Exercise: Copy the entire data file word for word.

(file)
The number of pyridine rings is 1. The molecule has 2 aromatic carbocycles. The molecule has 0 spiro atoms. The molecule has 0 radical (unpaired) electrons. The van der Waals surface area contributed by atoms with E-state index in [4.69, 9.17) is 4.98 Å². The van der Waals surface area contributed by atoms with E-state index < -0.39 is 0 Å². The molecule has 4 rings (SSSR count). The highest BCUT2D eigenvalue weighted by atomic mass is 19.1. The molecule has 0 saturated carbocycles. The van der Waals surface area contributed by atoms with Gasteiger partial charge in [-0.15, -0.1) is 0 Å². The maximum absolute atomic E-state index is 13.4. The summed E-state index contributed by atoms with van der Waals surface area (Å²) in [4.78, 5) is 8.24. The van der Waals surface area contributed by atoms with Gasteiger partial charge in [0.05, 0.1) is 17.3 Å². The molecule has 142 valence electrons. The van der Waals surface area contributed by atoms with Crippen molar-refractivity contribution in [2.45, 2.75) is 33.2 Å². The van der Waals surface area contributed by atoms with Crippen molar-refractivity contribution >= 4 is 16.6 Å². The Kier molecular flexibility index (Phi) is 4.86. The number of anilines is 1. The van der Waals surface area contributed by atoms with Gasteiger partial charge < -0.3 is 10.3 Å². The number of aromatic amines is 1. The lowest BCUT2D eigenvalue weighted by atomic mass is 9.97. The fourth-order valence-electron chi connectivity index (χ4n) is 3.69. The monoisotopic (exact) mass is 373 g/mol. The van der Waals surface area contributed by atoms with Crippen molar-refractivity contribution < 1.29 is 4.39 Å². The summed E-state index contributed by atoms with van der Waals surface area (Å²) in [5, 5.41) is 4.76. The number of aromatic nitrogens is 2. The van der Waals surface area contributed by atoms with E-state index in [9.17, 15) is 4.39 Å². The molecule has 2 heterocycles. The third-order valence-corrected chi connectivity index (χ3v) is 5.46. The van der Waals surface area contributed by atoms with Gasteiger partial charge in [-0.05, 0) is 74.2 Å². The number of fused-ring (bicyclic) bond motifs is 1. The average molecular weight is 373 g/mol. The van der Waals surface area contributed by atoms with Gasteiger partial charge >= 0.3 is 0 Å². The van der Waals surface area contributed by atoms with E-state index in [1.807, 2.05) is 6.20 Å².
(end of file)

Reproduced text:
The number of pyridine rings is 1. The molecule has 2 aromatic carbocycles. The molecule has 0 spiro atoms. The molecule has 0 radical (unpaired) electrons. The van der Waals surface area contributed by atoms with E-state index in [4.69, 9.17) is 4.98 Å². The van der Waals surface area contributed by atoms with E-state index < -0.39 is 0 Å². The molecule has 4 rings (SSSR count). The highest BCUT2D eigenvalue weighted by atomic mass is 19.1. The molecule has 0 saturated carbocycles. The van der Waals surface area contributed by atoms with Gasteiger partial charge in [-0.15, -0.1) is 0 Å². The maximum absolute atomic E-state index is 13.4. The summed E-state index contributed by atoms with van der Waals surface area (Å²) in [4.78, 5) is 8.24. The van der Waals surface area contributed by atoms with Gasteiger partial charge in [0.05, 0.1) is 17.3 Å². The molecule has 142 valence electrons. The van der Waals surface area contributed by atoms with Crippen molar-refractivity contribution in [2.45, 2.75) is 33.2 Å². The van der Waals surface area contributed by atoms with Crippen molar-refractivity contribution >= 4 is 16.6 Å². The Kier molecular flexibility index (Phi) is 4.86. The number of anilines is 1. The van der Waals surface area contributed by atoms with Gasteiger partial charge < -0.3 is 10.3 Å². The number of aromatic amines is 1. The lowest BCUT2D eigenvalue weighted by atomic mass is 9.97. The fourth-order valence-electron chi connectivity index (χ4n) is 3.69. The monoisotopic (exact) mass is 373 g/mol. The van der Waals surface area contributed by atoms with Crippen molar-refractivity contribution < 1.29 is 4.39 Å². The summed E-state index contributed by atoms with van der Waals surface area (Å²) in [5, 5.41) is 4.76. The number of aromatic nitrogens is 2. The van der Waals surface area contributed by atoms with E-state index in [9.17, 15) is 4.39 Å². The molecule has 2 heterocycles. The third-order valence-corrected chi connectivity index (χ3v) is 5.46. The van der Waals surface area contributed by atoms with Gasteiger partial charge in [-0.05, 0) is 74.2 Å². The number of fused-ring (bicyclic) bond motifs is 1. The average molecular weight is 373 g/mol. The van der Waals surface area contributed by atoms with Gasteiger partial charge >= 0.3 is 0 Å². The van der Waals surface area contributed by atoms with E-state index in [1.807, 2.05) is 6.20 Å².